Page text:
When the men left, the main deck was deserted, save for John and Noah who stood side by side, surveying the massive stockade of pelts. “Now, that’s a wall of wealth,” Noah said. “Lord Jesus, we’re so overloaded that if an ice bird shit on us now we’d go down like a stone.” Noah retreated to the forepeak.
John was positive they were in for it now. Without doubt, the ship was in grave danger. He saw Clarke’s wall of wealth was a wall of death, certain to trap any water that came over the side. If there was even a hint of bad weather on the way home, the ship was doomed. And somehow he knew weather was on its way.
John headed below to his little corner of the forepeak. Since the other sealers had moved in, his refuge, formerly full of goodwill and humour, had become a hard place. Everyone seemed to be angry since they were crowded and less comfortable. No one smiled. Even the corners of the rough-hewn stanchions looked sharp and harsh now.
The boys stopped talking when John entered.
Jacob broke the awkward silence. “I thought the old man was going to knock your block off out there.”
John nodded. “Me, too.”
“You should never have done what you did, getting Butler in trouble like that. See what happened because of you?”
John ignored this. “The skipper’s losing his keel. He’s not thinking straight. Boys,” John said, “we’re in for it. I know for certain the ship is going to sink.” He paused to be sure everyone was listening. “She’s overloaded. If the copper didn’t cover the load line, you’d see we’re down way past the safe point. She’s top-heavy too, with those sculps on deck. We’re going to sink, sure as the sun will rise.” He looked over at his friends.
“Don’t talk so bad,” Lawrence Gibbons said.
After a stony silence, Sebastian, the biggest and meanest of the Gibbons, spoke. “We ought to be happy. We’re loaded heavy, the best hunt this old boat has ever had. You’re just a jinker, talking like that. We should be celebrating, not worrying. Leave us be. Take your frets somewhere else. We don’t want to hear them.” He looked at the other boys, urging them to agree. Several “yeas” confirmed his position. “Off with you now.” He gestured at John as he would a scolded dog.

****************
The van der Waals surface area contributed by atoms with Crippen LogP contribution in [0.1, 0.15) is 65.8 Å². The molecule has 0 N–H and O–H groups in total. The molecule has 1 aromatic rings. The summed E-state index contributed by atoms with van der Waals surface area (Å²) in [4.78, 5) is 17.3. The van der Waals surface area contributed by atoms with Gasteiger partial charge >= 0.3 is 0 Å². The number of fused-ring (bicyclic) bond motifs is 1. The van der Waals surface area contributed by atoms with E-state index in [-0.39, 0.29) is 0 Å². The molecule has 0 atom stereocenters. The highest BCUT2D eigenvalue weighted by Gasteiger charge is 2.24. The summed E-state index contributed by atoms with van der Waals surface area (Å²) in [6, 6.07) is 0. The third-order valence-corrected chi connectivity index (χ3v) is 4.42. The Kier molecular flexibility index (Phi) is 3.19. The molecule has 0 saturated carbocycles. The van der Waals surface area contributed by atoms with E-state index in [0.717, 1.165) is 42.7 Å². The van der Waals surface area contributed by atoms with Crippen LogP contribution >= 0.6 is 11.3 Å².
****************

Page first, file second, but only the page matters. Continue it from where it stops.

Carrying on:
“No,” John said defiantly, “our success will be our undoing. The extra seals on deck will sink us.”
“Don’t be such a maid.”
“Butler was right, you know, to refuse to block off the scuppers. She won’t drain properly.”
“Why should we listen to that turncoat? He won’t follow a simple order.”
“No, no,” John pleaded, “he was right.”
“What foolishness,” Sebastian said, “you’re just sorry you lost your position now we’re full.”
“You been all chuffed up like a bandy rooster every since Butler put you in charge of loading. You’ve been acting too proud.”
From the corner Lawrence Gibbons added, “The only reason Butler put you in charge of the loading crew is because you’re too small to do anything else.”
John looked over at him, mouth open.
“And he’s got a thing for you, too. Don’t think we haven’t seen it. You’ve gotten pure beside yourself with notions,” Sebastian said. A vicious glint issued from the corner of his eye. “Now, little John, you’re just one of us ordinary sealers.”
John was thunderstruck. By refusing to meet his gaze, Noah agreed; Jacob too. “But you don’t understand,” he pleaded. “We’re in grave danger.”
Sebastian took a step toward him. “Shut your mouth,” he said through clenched teeth. “No cause to stir up a lop in a piggin.”
John never saw it coming, a roundhouse right that landed square on his jaw. A golden light flashed and then everything went black.
The Mystery of the SS Southern Cross
by Tim Rogers
$22.95, paperback, 300 pp.
Creative Book Publishing, April 2014